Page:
women, that they swear they will set Sadler's house on fire and burn both
him and his, and say that the Governor has "coloured a peace" only to
undo them. "Th [us] is the unreasonableness of the people, which live here
in such a beastly liberty that they neither regard God nor Governor, ne
yet justice or any good policy doth take place amongst them." Unless
these ships are delivered, he cannot abide here without danger.
The Cardinal, Lennox, Huntley and Bothwell are already at Stirling and
expect their accomplices within two days, save that Argile must, if he
come, leave his whole power at home for defence. It is said that they
intend to crown the young Queen, make four regents of the realm and
deprive the Governor. Edinburgh, 1 Sept.
P.S. in his own hand.—Commends Brunstone for his affection to the
King. Cassells and the sheriff of Ayr are thoroughly agreed; for which
the sheriff thanks Henry and prays him to write a letter of thanks to
Pp. 5. Add. Endd. : 1543.
32,652, f. 2.
II., No. 1.
112. Sadler to Parr.
Mr. Douglas, who now repairs to the Borders to levy his forces to
serve the Governor in this ruffle, desires Sadler to write to Parr to see that
his friends are not, in their absence, harried at home by Englishmen. If
Parr would make an errand near the Borders, Douglas would wait upon
him and show what parts of the Borders should be harried. Otherwise, he
desires to speak with the deputies of the East and Middle Marches and the
Captain of Norham. Edinburgh, 1 Sept.
P.S.—Has received his of 31 Aug. Douglas will to-morrow night be at
Coldingham and, upon knowledge of Parr's pleasure, will come to Berwick
Hol., pp. 2. Add. Sealed. Endd. : 1543.
St. P., IX. 493.
113. Wotton to Henry VIII.
Yesterday evening the Regent sent Mons de Corbaron to say that
Schepperus was at last come with tidings that, after the taking of Duren,
the men of Gulik all fled, except a prisoner of this country and a fool, and
the women sent the keys to the Emperor, who willed them to send for their
husbands and promised to preserve their privileges. It was well fortified
and furnished, and is now garrisoned by the Emperor; as also is Duren,
which, however, is mostly burnt. Grevenbrooke, Berckhen and Herclens
have brought their keys to the Emperor, who goes straight to Rumonde,
leaving Sittaert behind.
Later, the Regent sent word that Rumonde had yielded and the garrison
of Sittaert fled. Thus all Juliers is subdued; and few towns of Cleves can
resist such an army. Cannot tell what Venlo will do, but thinks that,
being wealthy, it will not risk losing all; and, that gone, "I see no
resistance again till they come to Nymmeghe," so that the town of Cleves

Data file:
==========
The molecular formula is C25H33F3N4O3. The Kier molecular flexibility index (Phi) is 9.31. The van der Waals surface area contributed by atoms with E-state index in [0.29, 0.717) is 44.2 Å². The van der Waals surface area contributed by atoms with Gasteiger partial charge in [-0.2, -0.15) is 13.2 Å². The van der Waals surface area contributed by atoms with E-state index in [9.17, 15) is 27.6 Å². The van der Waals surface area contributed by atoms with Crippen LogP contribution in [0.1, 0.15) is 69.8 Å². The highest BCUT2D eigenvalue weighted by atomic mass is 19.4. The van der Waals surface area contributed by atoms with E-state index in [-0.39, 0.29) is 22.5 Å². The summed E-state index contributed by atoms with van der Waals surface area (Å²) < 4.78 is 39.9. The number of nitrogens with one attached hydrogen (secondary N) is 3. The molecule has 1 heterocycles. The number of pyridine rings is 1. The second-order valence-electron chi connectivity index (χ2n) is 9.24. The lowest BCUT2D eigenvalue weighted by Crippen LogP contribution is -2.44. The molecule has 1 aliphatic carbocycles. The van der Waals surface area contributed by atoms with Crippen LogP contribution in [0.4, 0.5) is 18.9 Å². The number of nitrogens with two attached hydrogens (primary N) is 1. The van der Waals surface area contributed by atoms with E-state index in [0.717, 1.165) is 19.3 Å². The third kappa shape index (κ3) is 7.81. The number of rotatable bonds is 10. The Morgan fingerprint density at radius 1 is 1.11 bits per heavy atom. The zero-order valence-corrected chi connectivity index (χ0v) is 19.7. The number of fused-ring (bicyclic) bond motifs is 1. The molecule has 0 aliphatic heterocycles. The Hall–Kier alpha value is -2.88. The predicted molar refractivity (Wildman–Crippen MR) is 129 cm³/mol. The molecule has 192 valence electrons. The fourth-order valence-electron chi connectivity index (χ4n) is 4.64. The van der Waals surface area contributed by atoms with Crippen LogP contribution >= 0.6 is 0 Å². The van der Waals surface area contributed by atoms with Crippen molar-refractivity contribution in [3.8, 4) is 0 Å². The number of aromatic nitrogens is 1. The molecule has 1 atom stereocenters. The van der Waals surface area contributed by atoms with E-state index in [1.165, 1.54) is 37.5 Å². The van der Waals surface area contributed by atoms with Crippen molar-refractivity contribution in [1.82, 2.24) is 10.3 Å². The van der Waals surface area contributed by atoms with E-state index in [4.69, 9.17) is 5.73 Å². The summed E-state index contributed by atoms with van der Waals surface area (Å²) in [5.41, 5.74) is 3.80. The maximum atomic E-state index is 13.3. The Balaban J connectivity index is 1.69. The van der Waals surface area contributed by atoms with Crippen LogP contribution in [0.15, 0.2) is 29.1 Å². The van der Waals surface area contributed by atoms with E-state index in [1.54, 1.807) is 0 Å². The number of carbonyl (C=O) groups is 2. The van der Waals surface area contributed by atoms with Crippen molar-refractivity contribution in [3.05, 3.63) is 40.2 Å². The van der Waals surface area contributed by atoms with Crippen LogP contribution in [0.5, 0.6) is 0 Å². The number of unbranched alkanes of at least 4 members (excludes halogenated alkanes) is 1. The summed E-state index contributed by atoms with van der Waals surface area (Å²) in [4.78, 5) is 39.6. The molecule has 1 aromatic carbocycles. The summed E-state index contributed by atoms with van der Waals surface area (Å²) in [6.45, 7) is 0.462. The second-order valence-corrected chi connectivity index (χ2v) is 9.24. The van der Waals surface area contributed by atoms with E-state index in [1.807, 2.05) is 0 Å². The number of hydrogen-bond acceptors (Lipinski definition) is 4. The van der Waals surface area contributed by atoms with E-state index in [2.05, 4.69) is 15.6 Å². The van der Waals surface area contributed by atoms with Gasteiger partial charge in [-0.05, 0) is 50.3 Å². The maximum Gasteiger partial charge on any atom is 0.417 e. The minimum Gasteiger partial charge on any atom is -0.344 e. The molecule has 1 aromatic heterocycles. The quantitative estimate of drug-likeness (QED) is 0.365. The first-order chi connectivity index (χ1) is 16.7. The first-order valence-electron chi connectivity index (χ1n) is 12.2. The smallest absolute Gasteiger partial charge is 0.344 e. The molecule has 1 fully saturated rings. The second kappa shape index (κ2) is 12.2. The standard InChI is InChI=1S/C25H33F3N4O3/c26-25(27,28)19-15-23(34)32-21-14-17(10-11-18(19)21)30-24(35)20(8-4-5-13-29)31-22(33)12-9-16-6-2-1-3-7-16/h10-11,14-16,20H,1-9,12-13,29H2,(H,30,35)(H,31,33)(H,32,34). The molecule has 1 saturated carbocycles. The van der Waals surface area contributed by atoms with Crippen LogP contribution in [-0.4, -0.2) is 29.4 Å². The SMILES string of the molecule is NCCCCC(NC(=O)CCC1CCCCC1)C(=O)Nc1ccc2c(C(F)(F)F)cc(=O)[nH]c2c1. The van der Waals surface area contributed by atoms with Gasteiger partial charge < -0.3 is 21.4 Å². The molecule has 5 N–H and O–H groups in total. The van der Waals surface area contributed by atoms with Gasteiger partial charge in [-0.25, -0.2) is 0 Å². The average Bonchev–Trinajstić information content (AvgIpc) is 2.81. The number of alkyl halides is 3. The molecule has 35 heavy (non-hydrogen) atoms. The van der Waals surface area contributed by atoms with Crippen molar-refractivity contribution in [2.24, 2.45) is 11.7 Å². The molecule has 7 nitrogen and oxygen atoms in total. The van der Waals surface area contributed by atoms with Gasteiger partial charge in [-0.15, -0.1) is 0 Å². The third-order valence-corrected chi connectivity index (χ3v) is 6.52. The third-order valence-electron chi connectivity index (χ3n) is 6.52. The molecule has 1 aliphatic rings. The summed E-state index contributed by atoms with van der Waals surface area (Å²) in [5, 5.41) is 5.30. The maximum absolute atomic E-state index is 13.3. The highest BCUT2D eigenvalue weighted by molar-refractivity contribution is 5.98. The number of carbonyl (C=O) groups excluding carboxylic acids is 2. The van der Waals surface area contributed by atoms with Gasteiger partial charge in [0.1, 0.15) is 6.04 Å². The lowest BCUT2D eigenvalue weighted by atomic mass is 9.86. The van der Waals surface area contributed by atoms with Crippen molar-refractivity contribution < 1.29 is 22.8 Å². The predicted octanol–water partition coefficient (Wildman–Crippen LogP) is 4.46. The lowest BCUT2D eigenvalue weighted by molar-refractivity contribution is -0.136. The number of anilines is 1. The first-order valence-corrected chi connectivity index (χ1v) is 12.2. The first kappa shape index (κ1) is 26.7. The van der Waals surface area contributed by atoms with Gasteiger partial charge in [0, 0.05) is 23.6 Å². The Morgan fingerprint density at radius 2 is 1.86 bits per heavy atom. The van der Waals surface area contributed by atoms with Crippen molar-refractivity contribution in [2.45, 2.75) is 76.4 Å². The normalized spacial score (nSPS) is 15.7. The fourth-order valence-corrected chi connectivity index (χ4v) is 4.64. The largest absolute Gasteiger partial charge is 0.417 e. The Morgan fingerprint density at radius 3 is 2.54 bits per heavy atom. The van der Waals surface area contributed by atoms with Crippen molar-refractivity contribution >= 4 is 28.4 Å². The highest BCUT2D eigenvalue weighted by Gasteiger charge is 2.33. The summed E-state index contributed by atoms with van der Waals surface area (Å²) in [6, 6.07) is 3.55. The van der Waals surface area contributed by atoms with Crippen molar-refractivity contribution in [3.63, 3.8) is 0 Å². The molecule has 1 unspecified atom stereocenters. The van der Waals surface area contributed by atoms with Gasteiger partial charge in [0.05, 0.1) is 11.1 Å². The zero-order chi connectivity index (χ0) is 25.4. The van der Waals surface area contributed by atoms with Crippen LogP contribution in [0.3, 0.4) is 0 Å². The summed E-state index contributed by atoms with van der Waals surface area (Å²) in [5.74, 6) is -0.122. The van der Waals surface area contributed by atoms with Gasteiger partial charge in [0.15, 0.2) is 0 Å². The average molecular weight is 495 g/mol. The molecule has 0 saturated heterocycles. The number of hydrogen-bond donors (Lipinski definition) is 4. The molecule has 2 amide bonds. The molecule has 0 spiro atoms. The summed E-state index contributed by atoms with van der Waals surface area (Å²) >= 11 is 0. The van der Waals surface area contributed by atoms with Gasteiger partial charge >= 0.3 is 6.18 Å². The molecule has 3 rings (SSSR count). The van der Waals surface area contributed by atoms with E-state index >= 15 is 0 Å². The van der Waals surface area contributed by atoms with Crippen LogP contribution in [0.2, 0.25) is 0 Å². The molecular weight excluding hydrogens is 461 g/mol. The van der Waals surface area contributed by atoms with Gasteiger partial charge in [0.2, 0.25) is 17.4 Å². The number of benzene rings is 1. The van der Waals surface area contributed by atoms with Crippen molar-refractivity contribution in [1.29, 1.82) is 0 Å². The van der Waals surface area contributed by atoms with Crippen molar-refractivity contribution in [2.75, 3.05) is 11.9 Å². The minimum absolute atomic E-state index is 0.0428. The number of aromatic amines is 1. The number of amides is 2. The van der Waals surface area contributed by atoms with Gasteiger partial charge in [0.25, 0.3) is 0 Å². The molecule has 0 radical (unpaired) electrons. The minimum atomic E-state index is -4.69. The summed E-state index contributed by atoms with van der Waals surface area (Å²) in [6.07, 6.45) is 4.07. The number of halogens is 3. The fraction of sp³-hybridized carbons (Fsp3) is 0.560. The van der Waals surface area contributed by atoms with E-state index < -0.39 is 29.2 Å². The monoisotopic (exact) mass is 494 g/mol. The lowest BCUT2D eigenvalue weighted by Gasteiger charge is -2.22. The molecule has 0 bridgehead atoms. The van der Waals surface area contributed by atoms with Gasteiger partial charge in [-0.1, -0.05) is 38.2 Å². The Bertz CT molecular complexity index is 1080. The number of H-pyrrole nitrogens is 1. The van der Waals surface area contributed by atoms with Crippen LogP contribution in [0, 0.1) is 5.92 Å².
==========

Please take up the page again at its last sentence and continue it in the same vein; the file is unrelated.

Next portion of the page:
and all the country on this side the Rhine will be at the Emperor's
commandment. This taking of Duren has made them all afraid.
Hearing that the Queen would depart this day, asked her about it; and
she said that she meant, with a few of the Court, to draw near the
Emperor for 4 or 5 days, but left most of her Council and train here, where
she desired Wotton also to tarry. When Corbaron brought the news of
Rumonde he said that the Emperor had sent her word by Mons. de
Brabanson to come to him. The Regent said that the Emperor, trusting
to have Rumonde and thus find the rest more easy, meant to send
a reinforcement to the camp in Hainault; also that the French king was
going towards Luxembourg, leaving Vendome on the Hainault frontier;
that Barbarossa and the Frenchmen had taken Villafrancha, and had
suborned one in Nyse to slay the Duke of Savoy's son there, being about
14 years of age, but the plot failed; also that the Turk had, with great
loss, taken a tower at Strigoigne and compelled the town to yield, but King
Ferdinand with an army of Moraves and Boemes intended to approach the
Turks, who, although numbering 125,000, have but 60,000 fighting men,
and a fortified island in the river (fn. 1) still held out. Lovain, 1 Sept. 1543.
Hol., pp. 3. Add. Endd.
114. Christian III. Of Denmark to Henry VIII.
Received his letters by bearer showing that Henry had undertaken
war against the French king and was informed that Christian had appointed
a naval expedition against him (Henry), which he thought to be only a
rumor spread by the French, but desired to know the truth. All Christendom
knows of the strife between the Emperor and Christian. To compose it, he
has often sent ambassadors into Lower Germany and to Diets of the Empire,
empowered to conclude peace or a long truce, but the conditions of peace
proposed were too unequal to be accepted and the truces were only for brief
periods and not binding to all the Emperor's dominions. Last year at
Bremen, and this year at Campen, Christian's commissioners tried to obtain
extension of the time and reciprocity of obligation, but failed; and therefore,
when the Low Germans, the truce elapsed, brought their ships through
Christian's seas he detained them with a view to further treaty. Thereupon
Queen Mary caused the Emperor's admiral to publish letters of reprisal,
seized some of Christian's ships and imprisoned the men, putting one and
another of them to death and placing their dead bodies on wheels
(in rotis) in sign of ignominy. Not content with these atrocities she sent
her fleet to Norway, where they took booties including a ship laden with
silver. Has therefore, in defence of his subjects, been forced to prepare his
Had not before heard of Henry's war with the French king; and is sorry
for it, considering the wars in Christendom and the threatening of the Turk.
Offers mediation, as a confederate of the French king, and is hopeful that
his influence would induce Francis to peace with Henry, who might then
mediate a concord between the Emperor and Francis.
Repeats that he has only sent out his fleet in self defence, and that the